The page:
"She's here," he tells Clara. "She's—not at her best, but—come by tomorrow. She'll be fine."

Clara sighs. She sounds older, worn out, tired. The work load is a bit—overwhelming, she had told him a year ago, in her soft alto, had asked, Are you sure this is what you want? but John is sure, John's always been sure, it's what he does, isn't it? Not saving people is as unthinkable to him as not breathing. But still, Clara is not quite twenty-one and sounds ten years older when she says, "Keep her on her side, make sure she has plenty of water, I'll come and fetch her in the morning," like John needs a medical degree to figure any of that out.




(Thirty-eight.)

John spends the better part of the last few hours of the case fingering the folded-up nicotine patches that Sherlock had peeled off his arm in the cab and handed over to John like John had some plan for disposing of them that was more magical than, Find a bin, toss them away. John doesn't toss them away, even though he should; instead, he keeps them, tucked into his pocket, where his fingers brush them every time he goes for his phone. They make his skin tingle; he doesn't think it's because of the nicotine.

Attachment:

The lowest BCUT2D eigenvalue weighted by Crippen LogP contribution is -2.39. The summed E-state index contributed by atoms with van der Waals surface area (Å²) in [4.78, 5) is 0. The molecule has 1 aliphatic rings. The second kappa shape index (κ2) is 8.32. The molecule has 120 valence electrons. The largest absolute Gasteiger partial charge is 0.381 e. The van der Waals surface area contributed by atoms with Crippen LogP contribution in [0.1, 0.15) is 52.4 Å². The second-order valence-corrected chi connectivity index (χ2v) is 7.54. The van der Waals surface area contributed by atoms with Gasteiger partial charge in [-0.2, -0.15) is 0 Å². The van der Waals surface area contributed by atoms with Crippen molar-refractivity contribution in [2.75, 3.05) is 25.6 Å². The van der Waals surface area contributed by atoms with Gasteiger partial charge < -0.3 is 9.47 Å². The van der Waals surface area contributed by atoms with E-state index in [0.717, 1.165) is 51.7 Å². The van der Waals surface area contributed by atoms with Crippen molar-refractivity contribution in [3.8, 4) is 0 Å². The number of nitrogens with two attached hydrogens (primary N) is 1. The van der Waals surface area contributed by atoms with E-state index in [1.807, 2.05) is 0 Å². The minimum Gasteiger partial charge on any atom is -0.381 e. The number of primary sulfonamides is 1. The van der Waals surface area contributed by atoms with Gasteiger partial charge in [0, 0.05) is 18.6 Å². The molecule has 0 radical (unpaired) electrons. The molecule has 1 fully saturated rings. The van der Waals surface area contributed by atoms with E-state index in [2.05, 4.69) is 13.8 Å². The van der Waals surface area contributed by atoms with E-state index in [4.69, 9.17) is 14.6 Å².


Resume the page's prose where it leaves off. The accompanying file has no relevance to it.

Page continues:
In the morning, there's a package of kelp in the sink. It took John less than a month to figure out when not to ask, so he doesn't ask, just pushes it aside and runs some water for the kettle.

John can see Sherlock out of the corner of his eye: on the sofa as usual, tucked under the green crocheted blanket that Mrs. Hudson had given John when she saw how little he had to move in. John sets the kettle down and leans back against the counter, examining Sherlock at a distance. Sherlock's hair is greasy, his face pinched and greyish above the blanket. His mouth is crooked at the corners and fat at the middle, miserable looking. He's even more unwashed than usual, and John wonders if this is its own kind of experiment. Query: how long does it take a single consulting detective to stink up an entire two-bedroom flat? How long will it be before his lack of personal hygiene achieves a state where his effluvia start to burn holes in John's favorite blanket?